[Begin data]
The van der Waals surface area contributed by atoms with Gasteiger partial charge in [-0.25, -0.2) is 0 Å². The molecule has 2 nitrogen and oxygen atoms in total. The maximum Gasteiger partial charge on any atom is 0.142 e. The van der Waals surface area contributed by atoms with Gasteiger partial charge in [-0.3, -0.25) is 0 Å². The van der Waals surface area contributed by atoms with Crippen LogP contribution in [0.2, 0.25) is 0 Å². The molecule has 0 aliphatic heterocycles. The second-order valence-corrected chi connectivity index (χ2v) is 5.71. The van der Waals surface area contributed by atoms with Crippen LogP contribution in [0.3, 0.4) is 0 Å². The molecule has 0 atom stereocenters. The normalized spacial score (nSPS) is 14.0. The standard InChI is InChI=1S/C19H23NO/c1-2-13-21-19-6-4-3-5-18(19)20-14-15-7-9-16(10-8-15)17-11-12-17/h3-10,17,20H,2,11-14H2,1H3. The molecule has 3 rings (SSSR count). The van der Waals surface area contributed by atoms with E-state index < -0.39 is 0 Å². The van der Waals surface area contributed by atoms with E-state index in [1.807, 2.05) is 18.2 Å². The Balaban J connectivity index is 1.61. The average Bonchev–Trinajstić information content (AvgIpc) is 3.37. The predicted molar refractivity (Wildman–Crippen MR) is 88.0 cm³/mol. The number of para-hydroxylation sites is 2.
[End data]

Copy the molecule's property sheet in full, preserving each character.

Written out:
The van der Waals surface area contributed by atoms with Gasteiger partial charge in [-0.25, -0.2) is 0 Å². The molecule has 2 nitrogen and oxygen atoms in total. The maximum Gasteiger partial charge on any atom is 0.142 e. The van der Waals surface area contributed by atoms with Gasteiger partial charge in [-0.3, -0.25) is 0 Å². The van der Waals surface area contributed by atoms with Crippen LogP contribution in [0.2, 0.25) is 0 Å². The molecule has 0 aliphatic heterocycles. The second-order valence-corrected chi connectivity index (χ2v) is 5.71. The van der Waals surface area contributed by atoms with Crippen LogP contribution in [0.3, 0.4) is 0 Å². The molecule has 0 atom stereocenters. The normalized spacial score (nSPS) is 14.0. The standard InChI is InChI=1S/C19H23NO/c1-2-13-21-19-6-4-3-5-18(19)20-14-15-7-9-16(10-8-15)17-11-12-17/h3-10,17,20H,2,11-14H2,1H3. The molecule has 3 rings (SSSR count). The van der Waals surface area contributed by atoms with E-state index < -0.39 is 0 Å². The van der Waals surface area contributed by atoms with E-state index in [1.807, 2.05) is 18.2 Å². The Balaban J connectivity index is 1.61. The average Bonchev–Trinajstić information content (AvgIpc) is 3.37. The predicted molar refractivity (Wildman–Crippen MR) is 88.0 cm³/mol. The number of para-hydroxylation sites is 2.